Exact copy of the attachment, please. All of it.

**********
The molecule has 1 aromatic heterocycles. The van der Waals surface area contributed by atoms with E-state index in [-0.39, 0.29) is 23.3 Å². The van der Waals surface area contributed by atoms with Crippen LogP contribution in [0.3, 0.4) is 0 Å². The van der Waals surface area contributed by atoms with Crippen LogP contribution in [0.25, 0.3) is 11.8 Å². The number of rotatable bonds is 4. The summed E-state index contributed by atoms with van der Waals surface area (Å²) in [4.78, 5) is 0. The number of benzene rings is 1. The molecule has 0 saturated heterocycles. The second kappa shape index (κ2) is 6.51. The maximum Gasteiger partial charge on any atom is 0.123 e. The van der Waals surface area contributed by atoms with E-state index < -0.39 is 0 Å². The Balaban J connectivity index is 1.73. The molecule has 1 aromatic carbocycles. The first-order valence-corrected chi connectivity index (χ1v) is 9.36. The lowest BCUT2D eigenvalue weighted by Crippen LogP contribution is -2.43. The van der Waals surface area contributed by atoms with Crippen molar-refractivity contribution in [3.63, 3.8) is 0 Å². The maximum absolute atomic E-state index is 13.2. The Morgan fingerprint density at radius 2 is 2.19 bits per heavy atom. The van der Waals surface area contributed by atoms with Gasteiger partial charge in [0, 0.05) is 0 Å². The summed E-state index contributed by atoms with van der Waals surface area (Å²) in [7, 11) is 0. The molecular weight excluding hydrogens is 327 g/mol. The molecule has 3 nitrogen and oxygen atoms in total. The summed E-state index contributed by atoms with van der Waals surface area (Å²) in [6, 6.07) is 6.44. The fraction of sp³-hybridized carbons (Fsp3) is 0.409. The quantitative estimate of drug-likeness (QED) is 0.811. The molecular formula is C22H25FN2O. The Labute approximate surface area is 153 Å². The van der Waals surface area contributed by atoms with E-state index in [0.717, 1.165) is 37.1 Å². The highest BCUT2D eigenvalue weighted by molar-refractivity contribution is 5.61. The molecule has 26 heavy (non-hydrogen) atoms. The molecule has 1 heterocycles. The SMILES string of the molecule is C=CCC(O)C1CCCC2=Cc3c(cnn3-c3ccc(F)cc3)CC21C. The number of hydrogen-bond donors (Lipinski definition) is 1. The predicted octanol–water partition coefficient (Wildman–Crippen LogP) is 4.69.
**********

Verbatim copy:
The molecule has 1 aromatic heterocycles. The van der Waals surface area contributed by atoms with E-state index in [-0.39, 0.29) is 23.3 Å². The van der Waals surface area contributed by atoms with Crippen LogP contribution in [0.3, 0.4) is 0 Å². The van der Waals surface area contributed by atoms with Crippen LogP contribution in [0.25, 0.3) is 11.8 Å². The number of rotatable bonds is 4. The summed E-state index contributed by atoms with van der Waals surface area (Å²) in [4.78, 5) is 0. The number of benzene rings is 1. The molecule has 0 saturated heterocycles. The second kappa shape index (κ2) is 6.51. The maximum Gasteiger partial charge on any atom is 0.123 e. The van der Waals surface area contributed by atoms with E-state index < -0.39 is 0 Å². The Balaban J connectivity index is 1.73. The molecule has 1 aromatic carbocycles. The first-order valence-corrected chi connectivity index (χ1v) is 9.36. The lowest BCUT2D eigenvalue weighted by Crippen LogP contribution is -2.43. The van der Waals surface area contributed by atoms with Crippen molar-refractivity contribution in [3.63, 3.8) is 0 Å². The maximum absolute atomic E-state index is 13.2. The Morgan fingerprint density at radius 2 is 2.19 bits per heavy atom. The van der Waals surface area contributed by atoms with Gasteiger partial charge in [0, 0.05) is 0 Å². The summed E-state index contributed by atoms with van der Waals surface area (Å²) in [7, 11) is 0. The molecular weight excluding hydrogens is 327 g/mol. The molecule has 3 nitrogen and oxygen atoms in total. The summed E-state index contributed by atoms with van der Waals surface area (Å²) in [6, 6.07) is 6.44. The fraction of sp³-hybridized carbons (Fsp3) is 0.409. The quantitative estimate of drug-likeness (QED) is 0.811. The molecular formula is C22H25FN2O. The Labute approximate surface area is 153 Å². The van der Waals surface area contributed by atoms with E-state index in [0.717, 1.165) is 37.1 Å². The highest BCUT2D eigenvalue weighted by molar-refractivity contribution is 5.61. The molecule has 26 heavy (non-hydrogen) atoms. The molecule has 1 heterocycles. The SMILES string of the molecule is C=CCC(O)C1CCCC2=Cc3c(cnn3-c3ccc(F)cc3)CC21C. The number of hydrogen-bond donors (Lipinski definition) is 1. The predicted octanol–water partition coefficient (Wildman–Crippen LogP) is 4.69.